Buying insurance through superannuation has many advantages – but you need to make sure you are getting the right cover for your individual needs. In some cases, you may be paying for nothing.
Most super funds offer life and total and permanent disability (TPD) insurance to fund members and, in some cases, income protection cover.
But since the introduction of the Protecting your Super reforms in 2019, this cover is no longer automatic.
If you have less than $6000 in your account or it has been inactive, then the insurance component will have been cancelled unless you advised the fund otherwise. An account may be deemed inactive if, for example, it has not received a contribution for more than 16 months.
In addition, insurance cover is no longer offered to new fund members aged under 25.
Is it right for you?
If you do have insurance in your super account, then it’s a good idea to check the cover is right for you. This is particularly the case now that the stapling measure has been introduced as part of the recent Your Future, Your Super legislation.
From November 1, unless you choose a new fund when you change jobs, the first fund you joined will be ‘stapled’ to you throughout your working life. This is where problems can arise; while the fund stays the same, so will the insurance cover.
Say you move from a low-risk job where the insurance offered in your super was more than adequate to a high-risk job such as in construction or mining. Would your insurance now cover you if you were no longer able to work? And if it did, would the cover be sufficient? It may well be that your new occupation is not even covered.
Most TPD policies within super are for “any” occupation rather than “own” occupation. This three-letter definition can make a world of difference. If you still have the capacity to work in some other occupation, then it is likely your insurance will not pay out.i
Despite this, there are still many benefits from having insurance cover in your super. Firstly, the premiums are generally lower because the fund buys the insurance cover in bulk. In addition, your premium payments are effectively lower as they come out of your pre-tax rather than your post-tax income.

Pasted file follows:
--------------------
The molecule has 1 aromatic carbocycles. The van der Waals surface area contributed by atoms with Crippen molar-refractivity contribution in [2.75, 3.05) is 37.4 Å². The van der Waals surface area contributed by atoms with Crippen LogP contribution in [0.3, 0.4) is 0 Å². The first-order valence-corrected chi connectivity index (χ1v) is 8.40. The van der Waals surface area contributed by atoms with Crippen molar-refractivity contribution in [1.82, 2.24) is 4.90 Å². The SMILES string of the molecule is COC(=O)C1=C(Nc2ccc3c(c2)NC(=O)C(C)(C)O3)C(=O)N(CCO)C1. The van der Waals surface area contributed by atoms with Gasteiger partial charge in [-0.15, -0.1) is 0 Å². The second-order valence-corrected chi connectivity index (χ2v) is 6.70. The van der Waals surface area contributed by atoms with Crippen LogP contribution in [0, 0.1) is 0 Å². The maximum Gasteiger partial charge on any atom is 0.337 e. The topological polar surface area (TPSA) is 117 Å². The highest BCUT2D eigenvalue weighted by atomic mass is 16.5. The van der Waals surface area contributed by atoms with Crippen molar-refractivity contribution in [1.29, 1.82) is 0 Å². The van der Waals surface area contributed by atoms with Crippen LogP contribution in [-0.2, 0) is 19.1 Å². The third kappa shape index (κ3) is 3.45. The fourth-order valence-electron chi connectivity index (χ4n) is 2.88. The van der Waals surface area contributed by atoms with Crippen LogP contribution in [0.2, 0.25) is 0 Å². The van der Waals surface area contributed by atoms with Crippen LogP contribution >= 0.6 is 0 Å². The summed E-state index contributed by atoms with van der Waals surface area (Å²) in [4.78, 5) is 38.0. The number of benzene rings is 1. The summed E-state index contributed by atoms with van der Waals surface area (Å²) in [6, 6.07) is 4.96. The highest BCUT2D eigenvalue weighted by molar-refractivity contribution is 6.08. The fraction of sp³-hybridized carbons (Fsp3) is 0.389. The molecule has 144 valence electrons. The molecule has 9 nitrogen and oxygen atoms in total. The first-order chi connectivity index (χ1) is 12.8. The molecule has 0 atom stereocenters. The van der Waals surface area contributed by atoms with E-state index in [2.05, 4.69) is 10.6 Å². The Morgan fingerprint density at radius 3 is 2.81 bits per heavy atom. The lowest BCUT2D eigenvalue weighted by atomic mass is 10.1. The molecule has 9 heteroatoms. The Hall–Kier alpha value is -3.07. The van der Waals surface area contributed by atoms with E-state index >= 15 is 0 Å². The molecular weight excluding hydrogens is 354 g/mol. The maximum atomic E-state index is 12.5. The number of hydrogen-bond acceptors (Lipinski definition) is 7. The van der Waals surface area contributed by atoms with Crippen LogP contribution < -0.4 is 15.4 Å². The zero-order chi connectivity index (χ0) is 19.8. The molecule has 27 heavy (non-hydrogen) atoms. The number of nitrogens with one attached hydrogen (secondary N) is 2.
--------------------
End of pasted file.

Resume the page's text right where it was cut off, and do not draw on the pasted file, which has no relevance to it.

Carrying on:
What’s more, you are not having to put your hand in your pocket to pay the premiums as the money automatically comes out of your super. Of course, the flipside is you will have less money working to build your retirement savings.
So, when it comes to taking out insurance, going through your super has lots of positives.
But the downside is that the default level payout may be lower than you might need. You should check if this is the case and maybe consider making additional premium payments to give yourself and your family more appropriate cover. Be aware though that opting for a higher payout could mean you have to undergo a medical.
Also, life insurance cover in super actually reduces over time to the point where your cover reaches zero by the time you are 70. And for TPD cover it ceases at 65.ii
Wherever you get insurance cover, it’s important to remember that its purpose is generally to cover any outstanding debt and ongoing financial obligations should you pass away or become unable to work.
For this reason, it is important to regularly check your insurance within your super to ensure it is sufficient to maintain your lifestyle.
If it falls short, then you might also consider taking out a policy outside super.
While income protection is sometimes available through your super, it may be necessary to look outside. Such policies pay you a regular income for a specified period if you are unable to work through an illness or injury, and premiums are tax-deductible outside super.
When you are leading a busy life with lots of claims on your income, insurance may be seen as an unnecessary expense. But when it comes to the crunch, it can play a valuable role in you and your family’s life when you need it most.
i Source: MoneySmart
ii Source: The New Daily.